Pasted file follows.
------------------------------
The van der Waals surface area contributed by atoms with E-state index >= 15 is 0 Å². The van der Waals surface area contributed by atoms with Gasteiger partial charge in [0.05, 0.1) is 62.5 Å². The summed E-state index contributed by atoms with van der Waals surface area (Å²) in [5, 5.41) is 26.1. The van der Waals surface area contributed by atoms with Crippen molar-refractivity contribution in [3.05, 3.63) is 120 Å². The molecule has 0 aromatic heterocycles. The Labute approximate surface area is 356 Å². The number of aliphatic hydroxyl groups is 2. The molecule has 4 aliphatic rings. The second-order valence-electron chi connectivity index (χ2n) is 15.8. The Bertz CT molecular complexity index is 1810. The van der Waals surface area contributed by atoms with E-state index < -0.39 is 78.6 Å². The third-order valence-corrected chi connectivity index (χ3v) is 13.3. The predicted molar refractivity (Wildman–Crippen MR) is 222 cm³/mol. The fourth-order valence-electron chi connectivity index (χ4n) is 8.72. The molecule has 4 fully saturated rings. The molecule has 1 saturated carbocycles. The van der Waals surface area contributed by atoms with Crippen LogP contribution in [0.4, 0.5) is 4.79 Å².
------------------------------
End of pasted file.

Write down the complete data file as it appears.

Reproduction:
The van der Waals surface area contributed by atoms with E-state index >= 15 is 0 Å². The van der Waals surface area contributed by atoms with Gasteiger partial charge in [0.05, 0.1) is 62.5 Å². The summed E-state index contributed by atoms with van der Waals surface area (Å²) in [5, 5.41) is 26.1. The van der Waals surface area contributed by atoms with Crippen molar-refractivity contribution in [3.05, 3.63) is 120 Å². The molecule has 0 aromatic heterocycles. The Labute approximate surface area is 356 Å². The number of aliphatic hydroxyl groups is 2. The molecule has 4 aliphatic rings. The second-order valence-electron chi connectivity index (χ2n) is 15.8. The Bertz CT molecular complexity index is 1810. The van der Waals surface area contributed by atoms with E-state index < -0.39 is 78.6 Å². The third-order valence-corrected chi connectivity index (χ3v) is 13.3. The predicted molar refractivity (Wildman–Crippen MR) is 222 cm³/mol. The fourth-order valence-electron chi connectivity index (χ4n) is 8.72. The molecule has 4 fully saturated rings. The molecule has 1 saturated carbocycles. The van der Waals surface area contributed by atoms with Crippen LogP contribution in [0.4, 0.5) is 4.79 Å².